For a whole lot of people, especially those in developing countries, science — and with it, medicine — isn’t readily available to the majority of citizens. But Manu Prakash wants to change that. Prakash, an assistant professor of bioengineering at Stanford, is the proprietor of “frugal science,” a term he coined to explain the movement toward building cheap versions of high tech tools. His endeavour aims to make medical devices both affordable and available to the masses…So in 2014 he created a paper microscope, aptly named the Foldscope, that costs only 50 cents to produce.
“I have a hard time saying this with a straight face, but I will: You can teleport a single atom from one place to another,” says Chris Monroe, a biophysicist at the University of Maryland. His lab’s setup in a university basement looks nothing like the slick transporters that rearrange atoms and send them someplace else on Star Trek. Instead, a couple million dollars’ worth of lasers, mirrors and lenses lay sprawled across a 20-foot table. “What they do in the TV show is, they send the atoms over a long distance,” says David Hucul, who recently got his Ph.D. with Monroe. “But, really — if you could build anything, you wouldn’t send the atoms.” That’s because atoms are big and heavy, and you don’t really need them, he explains. The laws of physics say that any atom of carbon is identical to any other atom of carbon. Oxygen, hydrogen and so on: They’re all perfect atomic clones.
The universe is teeming with planetary music. Sounds exists in the form of electromagnetic vibrations and can be detected using specially designed instruments developed by NASA. The “voice of Earth” and the sounds of other planets and stars are absolutely breathtaking.
Lihong Wang creates the sort of medical technology you’d expect to find on the starship Enterprise. Wang, a professor of biomedical engineering at Washington University in St. Louis, has already helped develop instruments that can detect individual cancer cells in the bloodstream and oxygen consumption deep within the body. He has also created a camera that shoots at 100 billion frames a second, fast enough to freeze an object traveling at the speed of light.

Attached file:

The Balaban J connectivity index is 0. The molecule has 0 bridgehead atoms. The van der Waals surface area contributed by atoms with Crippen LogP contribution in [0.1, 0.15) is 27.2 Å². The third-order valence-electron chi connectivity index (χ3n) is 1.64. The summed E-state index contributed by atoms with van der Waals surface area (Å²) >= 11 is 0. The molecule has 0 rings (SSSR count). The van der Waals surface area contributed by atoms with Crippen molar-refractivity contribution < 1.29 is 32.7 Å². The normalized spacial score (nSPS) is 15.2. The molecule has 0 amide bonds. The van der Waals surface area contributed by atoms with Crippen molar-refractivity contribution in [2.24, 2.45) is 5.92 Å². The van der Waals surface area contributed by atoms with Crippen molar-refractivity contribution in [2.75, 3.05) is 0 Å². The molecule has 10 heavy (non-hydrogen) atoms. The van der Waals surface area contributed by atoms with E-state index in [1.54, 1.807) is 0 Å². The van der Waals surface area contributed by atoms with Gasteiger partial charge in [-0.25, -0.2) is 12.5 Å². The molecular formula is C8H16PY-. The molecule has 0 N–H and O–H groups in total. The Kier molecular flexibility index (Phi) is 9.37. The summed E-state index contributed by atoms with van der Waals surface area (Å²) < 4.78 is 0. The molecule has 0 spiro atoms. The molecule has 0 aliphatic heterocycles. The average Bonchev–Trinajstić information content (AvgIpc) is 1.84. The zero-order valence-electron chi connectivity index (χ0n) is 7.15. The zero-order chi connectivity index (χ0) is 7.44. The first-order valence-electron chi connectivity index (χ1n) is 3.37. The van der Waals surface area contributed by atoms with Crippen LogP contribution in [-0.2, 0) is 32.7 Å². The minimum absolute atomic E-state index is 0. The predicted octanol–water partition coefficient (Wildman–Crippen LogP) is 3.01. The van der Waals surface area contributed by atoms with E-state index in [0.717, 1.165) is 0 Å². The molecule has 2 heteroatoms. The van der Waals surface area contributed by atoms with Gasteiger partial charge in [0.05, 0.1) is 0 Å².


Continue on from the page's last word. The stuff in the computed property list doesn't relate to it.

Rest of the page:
The Lexus Hoverboard is set for release on August 5… The Lexus Hoverboard represents true engineering innovation. It is close to life imitating the art of the 1989 classic movie ‘Back to the Future II’, which features Marty McFly (played by Michael J Fox) riding a hoverboard (see below).
Your car CAN be hacked! James Corbett discusses the confirmation of yet another “conspiracy theory,” namely that cars can be remotely hacked and controlled.
NASA has released a number of stunning colour photographs of the planet Pluto. The pictures have been compiled from four images from the New Horizons’ Long Range Reconnaissance Imager mixed with color data from the Ralph instrument. The new pictures indicate that Pluto is covered by masses of flowing ice.
There is an entire network of roads lined with sidewalks, streetlights, stop signs and traffic signals. There’s even a “downtown” area complete with fake building facades and outdoor dining areas. The idea behind Mcity is simple: test out new driverless car innovationsin a human-free environment before these technologies are unleashed in the real world.
A $100 million donation will fund a new alien-seeking initiative called Breakthrough Listen. Physicist Stephen Hawking and Russian billionaire Yuri Milner announced the $100 million project aimed at searching for alien life at a conference in London. The project will use two powerful telescopes that will scan ten times the amount of sky covered by previous efforts.
A trio of Nao robots has passed a modified version of the “wise man puzzle” and in so doing have taken another step towards demonstrating self-awareness in robotics.
Timelapse video showing a sequence of images just released by NASA that shows how human understanding of Pluto has evolved since the 1930s. The distant world was discovered in 1930 by astronmer Clyde William Tombaugh.
One day after its historic flyby of Pluto, NASA’s New Horizons space probe has delivered eye-popping photos of the dwarf planet and its moons.
The Walkonomics app helps you find the best route for getting from point A to B based on walkability. It now has a new version that lets you find the path that puts you closest to nature, or more specifically, has the most trees, so that you can add a little nature immersion to your day-to-day travels.
After a decade-long journey through our solar system, New Horizons made its closest approach to Pluto Tuesday, about 7,750 miles above the surface — roughly the same distance from New York to Mumbai, India – making it the first-ever space mission to explore a world so far from Earth.
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